We come together each year to recall, as best we later generations can, the sacrifices of all the soldiers, naval and merchant marine sailors, airmen, and nurses in both world wars, Korea, Malaysia, Vietnam, Afghanistan and others. And especially our local young heroes whose names are held here in our communities as a monument to their bravery.
We remember also the war widows and orphans, the grieving parents and whanau - they suffered too. As well, the nation at home which gave up much to maintain the war effort.
But today I honour one particular veteran.
He was one of the thousands of eager teenagers recruited in the early 1940's for aircrew training in the Empire Air training Scheme. While still only 18 years old he had graduated as a Sergeant pilot and had joined a dive bomber squadron; and later, towards the end of the war, an operational fighter squadron in the Islands. But still didn't have a drivers licence!
Then in 1952 he flew 120 missions over North Korea mostly working as a pair of aircraft, at first and last light, searching for enemy supply trucks and trains. Also leading air strikes against important targets using 20 or so aircraft. He was awarded the Distinguished Flying Cross.
Next he completed (with first prize) a year long Empire Test Pilot's Course in England, followed by seven years of aircraft research and development work, some of it in Canada; and was awarded the Air Force Cross.
After some years of staff jobs and command of a bomber squadron, a tour in charge of a squadron's night operations in Vietnam followed, for which a bar to the earlier DFC was awarded. Many years later, he retired from a senior defence appointment, looking forward to a quieter life.
Talking recently about wartime conditions he’s at a pain to tell me that the role of an airman is nothing compared to the soldiers stuck in the trenches – face to face combat. That air warfare is just cold professionalism with hot meals and a reasonable bed at night.
He doesn’t really want to talk about it - and would much prefer that I do not either.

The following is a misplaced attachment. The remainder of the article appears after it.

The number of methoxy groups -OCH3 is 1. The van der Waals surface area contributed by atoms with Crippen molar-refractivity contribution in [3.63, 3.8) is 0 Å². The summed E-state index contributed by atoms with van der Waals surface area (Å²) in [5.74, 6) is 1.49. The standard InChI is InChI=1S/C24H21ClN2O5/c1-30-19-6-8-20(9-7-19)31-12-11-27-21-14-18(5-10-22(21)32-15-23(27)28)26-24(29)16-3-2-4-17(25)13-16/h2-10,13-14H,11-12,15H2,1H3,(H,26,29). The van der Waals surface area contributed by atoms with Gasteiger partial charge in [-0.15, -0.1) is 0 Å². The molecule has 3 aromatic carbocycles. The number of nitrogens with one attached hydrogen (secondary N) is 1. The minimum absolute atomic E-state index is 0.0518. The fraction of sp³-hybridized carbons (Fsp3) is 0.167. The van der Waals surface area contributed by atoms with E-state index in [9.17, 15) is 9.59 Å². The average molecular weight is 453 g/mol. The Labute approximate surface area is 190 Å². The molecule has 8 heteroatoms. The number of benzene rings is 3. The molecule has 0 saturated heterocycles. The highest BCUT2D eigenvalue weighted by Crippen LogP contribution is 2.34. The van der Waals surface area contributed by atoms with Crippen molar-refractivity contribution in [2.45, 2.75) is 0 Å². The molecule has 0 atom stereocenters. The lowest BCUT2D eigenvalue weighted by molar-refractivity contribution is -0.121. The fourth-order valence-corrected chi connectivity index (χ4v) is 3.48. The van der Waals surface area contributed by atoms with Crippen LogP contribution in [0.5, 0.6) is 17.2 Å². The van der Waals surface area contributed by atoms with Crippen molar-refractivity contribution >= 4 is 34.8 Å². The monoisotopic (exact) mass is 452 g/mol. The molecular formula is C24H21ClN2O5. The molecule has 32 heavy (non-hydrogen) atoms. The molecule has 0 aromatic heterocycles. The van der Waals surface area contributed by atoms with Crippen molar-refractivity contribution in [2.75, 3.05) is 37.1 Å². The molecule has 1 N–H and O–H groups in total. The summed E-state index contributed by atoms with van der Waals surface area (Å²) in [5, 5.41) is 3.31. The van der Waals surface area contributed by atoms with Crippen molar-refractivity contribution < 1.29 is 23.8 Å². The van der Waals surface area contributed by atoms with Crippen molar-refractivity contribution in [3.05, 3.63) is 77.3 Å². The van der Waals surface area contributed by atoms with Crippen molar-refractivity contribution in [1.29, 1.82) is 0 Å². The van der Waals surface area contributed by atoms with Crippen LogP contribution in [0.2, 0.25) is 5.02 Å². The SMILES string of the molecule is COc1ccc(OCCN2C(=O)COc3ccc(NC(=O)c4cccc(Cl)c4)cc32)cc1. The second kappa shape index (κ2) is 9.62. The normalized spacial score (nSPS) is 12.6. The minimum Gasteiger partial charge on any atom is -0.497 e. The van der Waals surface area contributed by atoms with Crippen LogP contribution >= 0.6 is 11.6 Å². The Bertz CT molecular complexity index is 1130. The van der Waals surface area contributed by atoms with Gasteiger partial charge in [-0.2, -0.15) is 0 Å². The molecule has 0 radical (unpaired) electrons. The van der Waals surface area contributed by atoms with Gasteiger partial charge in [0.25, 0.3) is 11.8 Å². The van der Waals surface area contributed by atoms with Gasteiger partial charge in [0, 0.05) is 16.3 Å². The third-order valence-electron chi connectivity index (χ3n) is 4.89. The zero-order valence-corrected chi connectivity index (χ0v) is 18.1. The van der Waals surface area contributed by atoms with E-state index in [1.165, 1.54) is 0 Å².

And yet I feel the need to.
Because here I stand, privileged to speak at such an auspicious gathering. Knowing that I really have no understanding of the tyrannies of war, so I asked for his wisdom.
He wants to remind me that back in the 1940’s New Zealand was perilously close to becoming a Japanese colony : English and Te Reo could have become just second languages at best. That Australia and New Zealand with little to defend themselves with, were saved from that fate by a generous America.
That the ANZUS treaty was then agreed for the mutual security of all three countries; an incredibly generous insurance policy for New Zealand. It was to be the means of defending the nation in the future – the very purpose for which so many thousands of soldiers, sailors and airmen gave their lives – leaving a trust for we future generations to hold.
The outcome brought peace, security, national prosperity. It was entrusted to later generations to meet future threats.
New Zealand chose in the 1990's to withdraw from ANZUS much to his disbelief.
He wonders if today, would not our non-returned soldiers feel let down if the legacy was embodied in no more than the words of the national anthem ‘God Defend New Zealand.’
And so here I stand, pondering these powerful and maybe uncomfortable thoughts.
Once a young person that did not go to ANZAC services because I did not condone war.
Today I once again recognise that much of what this country cherishes is because of some incredibly brave, incredibly selfless people that set out on an adventure, some never to return.
Those that did, never to be the same.
This man asks that we remember what we owe to all those of our old people that we commemorate today; what we should be doing, what we can start now to ensure the security of New Zealand for future generations?
So I ask – what can we doing? To grow hope?
What can we be doing to grow unity? Understanding?
Ultimately, it starts with each of us. We have a choice.
Through forgiveness. Through respect. Through allowing others to be who they are.
But without foolishness, nor naivety.
This is a country that stands tall.
A country of integrity. A country of beauty. A country with a deep soul. How well that surfaced in sympathy for the innocent victims of the atrocity in Christchurch.
We need to protect that. Now and always.
I honour, deeply, those that have sacrificed so much in our defence.
And I honour that young, intelligent 18 year old that went on to defend his country with such bravery. A young man that became a true gentlemen and an absolute hero in my heart.
Lest we forget.